FIONA SIMS - columnist

- Last updated on GMT

Related tags: Wine, Germany

With a run of good vintages and some very affordable offerings, there's never been a better time to put Riesling on your wine list

Time to let Riesling shine

As the lights went out on another World Cup, I started thinking about the host nation's contribution on the wine front. Now I've banged the drum for German wine once before on these pages, and I'm going to do it again - but with a bit more focus. Namely, Riesling.

If you didn't already know it, most serious German wine is made from Riesling. And no, Liebfraumilch, Bereich Nerstein et al are not made with Riesling (or rarely anyway - nor are they serious).

The real McCoy is a wonderful thing - a complex medley of flavours ranging from peach, apple, honey and apricots to a whiff of smoke, a waft of petrol, a touch of spice, a streak of lime and a dollop of minerals.

Sounding tasty? Well, they are - some of the most exciting whites in the world, in fact. Ask any wine buff. The thing is, you generally have to spend a bit - and wait a bit - to drink the good stuff. So what about the cheaper German Rieslings on the market?

Well, Wines of Germany has been rather active of late with a series of tastings that show off just what the country can do. It got together some samples costing from £4.49 to £7.95 (ex-VAT) and most were good - not fireworks-good, but very drinkable with decent fruit and a dryness that should appeal. But more to the point, they make great pub gluggers; those with a tad more residual sugar were perfect for knocking back without food, while the drier styles had enough weight and fruit to cope with more than just the pub pie.

Riesling's all about balance

At its best, Riesling is all about balance - the subtle interplay of sweetness, fruit, acidity and alcohol. And you can really taste where it comes from - it responds well to the delicate nuances of soil and microclimate. But its big thing, other than its upfront fruitiness, is a racy acidity that makes the nerve ends tingle and produces the kind of longevity that we all crave - we're talking a century or more for very sweet styles.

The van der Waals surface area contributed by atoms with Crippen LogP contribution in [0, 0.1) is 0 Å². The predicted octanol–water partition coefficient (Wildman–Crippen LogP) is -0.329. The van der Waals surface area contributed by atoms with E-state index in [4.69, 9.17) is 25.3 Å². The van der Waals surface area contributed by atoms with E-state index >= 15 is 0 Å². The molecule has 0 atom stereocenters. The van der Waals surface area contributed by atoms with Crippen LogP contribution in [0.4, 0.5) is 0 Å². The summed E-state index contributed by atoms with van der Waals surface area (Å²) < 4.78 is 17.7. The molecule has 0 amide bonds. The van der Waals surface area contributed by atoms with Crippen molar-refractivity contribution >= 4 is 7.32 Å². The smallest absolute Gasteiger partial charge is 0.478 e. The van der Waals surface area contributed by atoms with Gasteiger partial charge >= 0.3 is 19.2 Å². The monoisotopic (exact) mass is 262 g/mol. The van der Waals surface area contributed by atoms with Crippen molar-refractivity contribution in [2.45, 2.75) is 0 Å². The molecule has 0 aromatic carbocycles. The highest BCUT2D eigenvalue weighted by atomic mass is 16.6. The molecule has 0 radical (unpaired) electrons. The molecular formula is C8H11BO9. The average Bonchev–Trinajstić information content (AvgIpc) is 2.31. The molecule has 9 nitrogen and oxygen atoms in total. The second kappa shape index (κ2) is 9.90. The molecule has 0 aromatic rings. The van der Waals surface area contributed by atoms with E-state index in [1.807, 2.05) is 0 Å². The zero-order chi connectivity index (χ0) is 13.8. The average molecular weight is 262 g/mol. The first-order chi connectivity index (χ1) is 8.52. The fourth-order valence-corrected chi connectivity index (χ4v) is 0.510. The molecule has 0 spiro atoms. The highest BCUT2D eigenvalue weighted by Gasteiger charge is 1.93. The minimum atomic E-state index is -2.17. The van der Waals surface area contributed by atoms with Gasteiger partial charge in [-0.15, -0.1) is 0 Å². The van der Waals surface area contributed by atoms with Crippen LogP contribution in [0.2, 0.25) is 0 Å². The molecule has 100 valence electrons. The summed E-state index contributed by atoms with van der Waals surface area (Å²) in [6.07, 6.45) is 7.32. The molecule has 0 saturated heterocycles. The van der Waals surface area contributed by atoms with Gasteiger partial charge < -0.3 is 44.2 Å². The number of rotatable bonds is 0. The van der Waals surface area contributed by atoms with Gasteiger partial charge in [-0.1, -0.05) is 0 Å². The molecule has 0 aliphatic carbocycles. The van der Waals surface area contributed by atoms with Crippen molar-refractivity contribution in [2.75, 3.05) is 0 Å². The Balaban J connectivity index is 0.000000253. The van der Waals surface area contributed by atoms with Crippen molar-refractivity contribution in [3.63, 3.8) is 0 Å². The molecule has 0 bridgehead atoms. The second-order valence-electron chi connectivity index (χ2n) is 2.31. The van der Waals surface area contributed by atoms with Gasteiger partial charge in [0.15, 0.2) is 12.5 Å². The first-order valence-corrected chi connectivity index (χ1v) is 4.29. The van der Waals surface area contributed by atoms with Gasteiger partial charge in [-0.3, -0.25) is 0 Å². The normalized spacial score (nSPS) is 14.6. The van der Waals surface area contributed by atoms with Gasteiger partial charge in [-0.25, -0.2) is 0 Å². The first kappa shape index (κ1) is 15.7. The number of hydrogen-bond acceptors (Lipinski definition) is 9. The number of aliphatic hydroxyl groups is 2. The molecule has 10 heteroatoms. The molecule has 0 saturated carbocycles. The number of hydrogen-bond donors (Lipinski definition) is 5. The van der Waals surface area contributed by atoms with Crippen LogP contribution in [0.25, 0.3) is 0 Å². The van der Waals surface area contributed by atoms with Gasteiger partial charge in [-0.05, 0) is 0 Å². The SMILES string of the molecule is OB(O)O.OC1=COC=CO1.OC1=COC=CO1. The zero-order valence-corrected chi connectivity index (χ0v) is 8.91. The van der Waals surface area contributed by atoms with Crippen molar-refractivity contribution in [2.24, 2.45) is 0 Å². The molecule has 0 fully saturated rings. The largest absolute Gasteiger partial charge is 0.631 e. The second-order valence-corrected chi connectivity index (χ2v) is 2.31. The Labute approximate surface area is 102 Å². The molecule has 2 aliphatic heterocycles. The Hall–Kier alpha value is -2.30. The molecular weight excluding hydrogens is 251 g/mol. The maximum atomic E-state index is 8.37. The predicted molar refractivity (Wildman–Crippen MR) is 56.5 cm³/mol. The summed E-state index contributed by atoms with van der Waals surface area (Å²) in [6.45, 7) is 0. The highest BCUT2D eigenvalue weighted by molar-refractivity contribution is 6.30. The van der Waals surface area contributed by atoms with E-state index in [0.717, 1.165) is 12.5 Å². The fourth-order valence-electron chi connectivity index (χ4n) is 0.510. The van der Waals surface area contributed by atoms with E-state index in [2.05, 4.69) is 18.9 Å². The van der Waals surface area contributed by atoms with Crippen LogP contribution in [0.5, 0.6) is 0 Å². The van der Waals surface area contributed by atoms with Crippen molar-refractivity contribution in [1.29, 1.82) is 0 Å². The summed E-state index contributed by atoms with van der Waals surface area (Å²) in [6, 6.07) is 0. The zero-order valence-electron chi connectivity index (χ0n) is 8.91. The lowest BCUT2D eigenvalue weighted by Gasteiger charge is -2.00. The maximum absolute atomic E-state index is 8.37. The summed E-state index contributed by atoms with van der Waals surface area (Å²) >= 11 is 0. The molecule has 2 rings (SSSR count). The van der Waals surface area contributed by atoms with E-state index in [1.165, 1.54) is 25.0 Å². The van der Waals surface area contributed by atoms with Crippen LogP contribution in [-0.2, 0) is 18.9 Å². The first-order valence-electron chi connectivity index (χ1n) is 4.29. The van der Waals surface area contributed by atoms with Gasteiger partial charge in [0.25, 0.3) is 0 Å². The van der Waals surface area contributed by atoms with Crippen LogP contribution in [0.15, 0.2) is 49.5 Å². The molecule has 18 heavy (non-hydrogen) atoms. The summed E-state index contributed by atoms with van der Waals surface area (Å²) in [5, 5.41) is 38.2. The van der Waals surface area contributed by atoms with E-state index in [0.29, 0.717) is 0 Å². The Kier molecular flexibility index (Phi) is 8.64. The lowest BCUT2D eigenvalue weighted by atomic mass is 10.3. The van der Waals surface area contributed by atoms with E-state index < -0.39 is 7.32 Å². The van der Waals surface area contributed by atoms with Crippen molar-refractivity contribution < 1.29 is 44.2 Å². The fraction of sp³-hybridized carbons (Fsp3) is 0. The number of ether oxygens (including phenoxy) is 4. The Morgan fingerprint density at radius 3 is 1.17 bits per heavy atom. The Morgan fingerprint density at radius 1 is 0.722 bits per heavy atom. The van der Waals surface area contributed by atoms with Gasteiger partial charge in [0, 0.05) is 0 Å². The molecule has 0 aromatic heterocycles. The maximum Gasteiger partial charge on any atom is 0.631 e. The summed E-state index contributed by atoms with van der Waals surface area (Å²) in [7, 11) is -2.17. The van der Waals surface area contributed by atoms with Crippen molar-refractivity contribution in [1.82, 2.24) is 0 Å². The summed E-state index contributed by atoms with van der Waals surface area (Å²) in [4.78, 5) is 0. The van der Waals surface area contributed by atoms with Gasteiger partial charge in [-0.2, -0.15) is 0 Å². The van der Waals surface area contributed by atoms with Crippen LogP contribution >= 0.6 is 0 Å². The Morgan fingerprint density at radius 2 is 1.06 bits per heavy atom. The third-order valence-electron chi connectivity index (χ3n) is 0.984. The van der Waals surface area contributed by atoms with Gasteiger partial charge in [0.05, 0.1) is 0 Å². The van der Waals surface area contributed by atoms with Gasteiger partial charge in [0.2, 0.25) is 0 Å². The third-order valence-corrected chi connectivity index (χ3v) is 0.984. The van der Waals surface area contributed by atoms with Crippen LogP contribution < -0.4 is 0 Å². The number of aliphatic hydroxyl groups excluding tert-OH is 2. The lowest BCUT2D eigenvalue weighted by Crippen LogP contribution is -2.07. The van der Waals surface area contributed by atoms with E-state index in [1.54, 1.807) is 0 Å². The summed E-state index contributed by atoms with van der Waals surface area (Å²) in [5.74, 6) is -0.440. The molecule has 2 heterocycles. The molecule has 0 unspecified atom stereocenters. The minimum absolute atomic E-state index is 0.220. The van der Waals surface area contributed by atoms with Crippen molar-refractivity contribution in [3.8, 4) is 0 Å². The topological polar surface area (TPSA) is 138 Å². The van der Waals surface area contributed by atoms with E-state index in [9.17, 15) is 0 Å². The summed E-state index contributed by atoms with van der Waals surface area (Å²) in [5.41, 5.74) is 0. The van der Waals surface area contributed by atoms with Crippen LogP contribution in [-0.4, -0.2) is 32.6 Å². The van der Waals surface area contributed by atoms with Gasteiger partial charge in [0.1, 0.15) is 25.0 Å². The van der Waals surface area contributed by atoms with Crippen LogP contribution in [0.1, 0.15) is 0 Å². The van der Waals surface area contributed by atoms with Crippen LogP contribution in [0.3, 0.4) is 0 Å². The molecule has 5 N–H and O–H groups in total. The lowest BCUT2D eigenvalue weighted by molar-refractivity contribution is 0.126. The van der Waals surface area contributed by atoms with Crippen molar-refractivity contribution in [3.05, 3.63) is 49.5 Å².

Germany has a whopping 20,627 hectares of Riesling territory - which is 60% of the entire world's Riesling. No one quite knows when it first made an appearance in Germany, but there was mention of it in a German document in the Middle Ages. The Riesling capital is the Mosel-Saar-Ruwer, while the Rheingau boasts the highest Riesling density on the globe (about 80% of the region is planted with Riesling).

Why does this grape do so well here? It thrives in a cool climate. The variety flowers and ripens late, but resists frosts well and has been known to survive temperatures as low as -25°C. It can also deliver pretty high yields without losing too much intensity. That said, the top producers aim for much lower yields so that they can produce

wines of balance and structure that will stay

the course.

But I hear you - you've had a lovely bottle of Riesling from Australia, which is a tad warmer, isn't it? It's true, Riesling does well here, too - the Clare Valley, particularly. But these are fuller, toastier, and limier, and are seldom as long-lived as those from Germany.

A run of excellent vintages

And if you have never looked beyond Liebfraumilch, now is the time - Germany has had a run of excellent vintages. The most recent - 2005 - was a cracker, with warm weather and acidity levels a tad fresher than in 2004, which was itself deemed a classic year. Both 2002 and 2001 were declared real corkers, with only 2003 suffering a mite for being too ripe from the unusually warm vintage.

So what to drink? My top mark went to 2004 Blue Slate Riesling from Dr Loosen in the Mosel, at £6.50 ex-VAT (from Bibendum 0207 449 4100); also good was 2004 Basserman Jordan Estate Dry Riesling from the Pflaz, at £6.99 (The Wine Barn, 01256 391211), with similar marks awarded to the 2004 Dry Riesling from Dr Burkin-Wolf, at £5.58 ex-VAT (Laytons 0207 288 8888).

If you want something with a bit more sweetness, try these Mosel-Saar-Ruwer Rieslings from Nick Dobson Wines (0800 8493078); 2003 Bernkastel-Küser Kardinalsberg Riesling Spätlese Trocken from Weingut Anton Zimmerman, and the 2004 Graacher Domprobst Riesling Kabinett Trocken from Weingut Philipps-Eckstein, both £5.71.

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